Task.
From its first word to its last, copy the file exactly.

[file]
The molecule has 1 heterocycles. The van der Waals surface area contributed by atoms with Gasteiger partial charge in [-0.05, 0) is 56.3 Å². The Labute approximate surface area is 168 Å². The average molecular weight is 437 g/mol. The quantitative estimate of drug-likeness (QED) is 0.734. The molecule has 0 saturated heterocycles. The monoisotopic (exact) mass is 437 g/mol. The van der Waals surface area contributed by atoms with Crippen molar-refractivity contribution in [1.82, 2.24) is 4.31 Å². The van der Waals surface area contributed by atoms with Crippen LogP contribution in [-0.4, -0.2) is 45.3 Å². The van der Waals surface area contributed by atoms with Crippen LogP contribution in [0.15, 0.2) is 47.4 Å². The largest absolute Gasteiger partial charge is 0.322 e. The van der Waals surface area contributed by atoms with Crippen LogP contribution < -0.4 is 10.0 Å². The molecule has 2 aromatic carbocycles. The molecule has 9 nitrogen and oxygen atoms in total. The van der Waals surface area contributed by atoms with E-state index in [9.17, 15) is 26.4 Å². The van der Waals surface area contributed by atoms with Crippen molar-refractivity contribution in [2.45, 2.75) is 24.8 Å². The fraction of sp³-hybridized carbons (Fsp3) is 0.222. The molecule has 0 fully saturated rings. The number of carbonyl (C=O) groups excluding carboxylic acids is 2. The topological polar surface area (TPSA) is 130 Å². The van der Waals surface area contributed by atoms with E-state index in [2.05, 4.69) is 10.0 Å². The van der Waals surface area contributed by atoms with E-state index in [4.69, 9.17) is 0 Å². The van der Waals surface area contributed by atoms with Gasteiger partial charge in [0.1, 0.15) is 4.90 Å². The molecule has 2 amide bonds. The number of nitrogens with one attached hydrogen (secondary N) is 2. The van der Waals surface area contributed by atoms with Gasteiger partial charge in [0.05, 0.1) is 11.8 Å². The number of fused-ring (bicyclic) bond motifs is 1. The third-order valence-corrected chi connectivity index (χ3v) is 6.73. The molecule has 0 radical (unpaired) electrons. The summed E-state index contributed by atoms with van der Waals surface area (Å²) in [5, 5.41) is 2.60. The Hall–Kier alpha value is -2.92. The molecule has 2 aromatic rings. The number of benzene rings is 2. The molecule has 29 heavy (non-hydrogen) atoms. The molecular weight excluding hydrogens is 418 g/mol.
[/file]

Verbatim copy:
The molecule has 1 heterocycles. The van der Waals surface area contributed by atoms with Gasteiger partial charge in [-0.05, 0) is 56.3 Å². The Labute approximate surface area is 168 Å². The average molecular weight is 437 g/mol. The quantitative estimate of drug-likeness (QED) is 0.734. The molecule has 0 saturated heterocycles. The monoisotopic (exact) mass is 437 g/mol. The van der Waals surface area contributed by atoms with Crippen molar-refractivity contribution in [1.82, 2.24) is 4.31 Å². The van der Waals surface area contributed by atoms with Crippen LogP contribution in [-0.4, -0.2) is 45.3 Å². The van der Waals surface area contributed by atoms with Crippen LogP contribution in [0.15, 0.2) is 47.4 Å². The largest absolute Gasteiger partial charge is 0.322 e. The van der Waals surface area contributed by atoms with Crippen LogP contribution < -0.4 is 10.0 Å². The molecule has 2 aromatic carbocycles. The molecule has 9 nitrogen and oxygen atoms in total. The van der Waals surface area contributed by atoms with E-state index in [9.17, 15) is 26.4 Å². The van der Waals surface area contributed by atoms with Crippen molar-refractivity contribution in [2.45, 2.75) is 24.8 Å². The fraction of sp³-hybridized carbons (Fsp3) is 0.222. The molecule has 0 fully saturated rings. The number of carbonyl (C=O) groups excluding carboxylic acids is 2. The topological polar surface area (TPSA) is 130 Å². The van der Waals surface area contributed by atoms with E-state index in [2.05, 4.69) is 10.0 Å². The van der Waals surface area contributed by atoms with E-state index in [4.69, 9.17) is 0 Å². The van der Waals surface area contributed by atoms with Gasteiger partial charge in [0.1, 0.15) is 4.90 Å². The molecule has 2 amide bonds. The number of nitrogens with one attached hydrogen (secondary N) is 2. The van der Waals surface area contributed by atoms with Gasteiger partial charge in [0.05, 0.1) is 11.8 Å². The number of fused-ring (bicyclic) bond motifs is 1. The third-order valence-corrected chi connectivity index (χ3v) is 6.73. The molecule has 0 radical (unpaired) electrons. The summed E-state index contributed by atoms with van der Waals surface area (Å²) in [5, 5.41) is 2.60. The Hall–Kier alpha value is -2.92. The molecule has 2 aromatic rings. The number of benzene rings is 2. The molecule has 29 heavy (non-hydrogen) atoms. The molecular weight excluding hydrogens is 418 g/mol.